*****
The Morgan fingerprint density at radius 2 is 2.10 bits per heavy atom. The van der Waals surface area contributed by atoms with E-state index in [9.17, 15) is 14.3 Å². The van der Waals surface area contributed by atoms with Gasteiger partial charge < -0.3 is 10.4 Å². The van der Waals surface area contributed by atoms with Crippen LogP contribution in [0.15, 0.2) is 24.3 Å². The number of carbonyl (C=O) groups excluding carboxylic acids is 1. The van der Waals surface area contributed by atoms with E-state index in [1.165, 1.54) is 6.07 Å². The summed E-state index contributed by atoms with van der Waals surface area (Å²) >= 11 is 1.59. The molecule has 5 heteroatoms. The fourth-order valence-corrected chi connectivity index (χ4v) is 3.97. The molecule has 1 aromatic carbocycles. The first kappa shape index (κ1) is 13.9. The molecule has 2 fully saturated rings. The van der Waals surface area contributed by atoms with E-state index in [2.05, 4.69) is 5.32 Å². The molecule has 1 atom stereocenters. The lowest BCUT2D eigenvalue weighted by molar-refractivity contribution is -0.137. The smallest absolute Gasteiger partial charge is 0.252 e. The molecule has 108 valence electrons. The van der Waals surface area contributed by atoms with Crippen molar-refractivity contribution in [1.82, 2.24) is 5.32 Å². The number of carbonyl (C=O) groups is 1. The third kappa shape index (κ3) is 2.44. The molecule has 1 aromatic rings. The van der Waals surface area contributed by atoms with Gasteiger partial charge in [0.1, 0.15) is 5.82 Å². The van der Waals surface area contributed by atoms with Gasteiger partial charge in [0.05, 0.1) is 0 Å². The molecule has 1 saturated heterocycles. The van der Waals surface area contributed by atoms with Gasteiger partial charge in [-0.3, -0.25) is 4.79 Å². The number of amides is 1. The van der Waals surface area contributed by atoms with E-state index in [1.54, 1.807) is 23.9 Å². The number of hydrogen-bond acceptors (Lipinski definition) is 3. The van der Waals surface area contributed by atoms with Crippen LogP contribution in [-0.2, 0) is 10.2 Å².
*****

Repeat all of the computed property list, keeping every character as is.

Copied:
The Morgan fingerprint density at radius 2 is 2.10 bits per heavy atom. The van der Waals surface area contributed by atoms with E-state index in [9.17, 15) is 14.3 Å². The van der Waals surface area contributed by atoms with Gasteiger partial charge < -0.3 is 10.4 Å². The van der Waals surface area contributed by atoms with Crippen LogP contribution in [0.15, 0.2) is 24.3 Å². The number of carbonyl (C=O) groups excluding carboxylic acids is 1. The van der Waals surface area contributed by atoms with E-state index in [1.165, 1.54) is 6.07 Å². The summed E-state index contributed by atoms with van der Waals surface area (Å²) >= 11 is 1.59. The molecule has 5 heteroatoms. The fourth-order valence-corrected chi connectivity index (χ4v) is 3.97. The molecule has 1 aromatic carbocycles. The first kappa shape index (κ1) is 13.9. The molecule has 2 fully saturated rings. The van der Waals surface area contributed by atoms with E-state index in [2.05, 4.69) is 5.32 Å². The molecule has 1 atom stereocenters. The lowest BCUT2D eigenvalue weighted by molar-refractivity contribution is -0.137. The smallest absolute Gasteiger partial charge is 0.252 e. The molecule has 108 valence electrons. The van der Waals surface area contributed by atoms with Crippen molar-refractivity contribution in [1.82, 2.24) is 5.32 Å². The number of carbonyl (C=O) groups is 1. The third kappa shape index (κ3) is 2.44. The molecule has 1 aromatic rings. The van der Waals surface area contributed by atoms with Gasteiger partial charge in [0.1, 0.15) is 5.82 Å². The van der Waals surface area contributed by atoms with Gasteiger partial charge in [0.05, 0.1) is 0 Å². The molecule has 1 saturated heterocycles. The van der Waals surface area contributed by atoms with Gasteiger partial charge in [-0.3, -0.25) is 4.79 Å². The number of amides is 1. The van der Waals surface area contributed by atoms with E-state index in [1.54, 1.807) is 23.9 Å². The number of hydrogen-bond acceptors (Lipinski definition) is 3. The van der Waals surface area contributed by atoms with Crippen LogP contribution in [-0.2, 0) is 10.2 Å².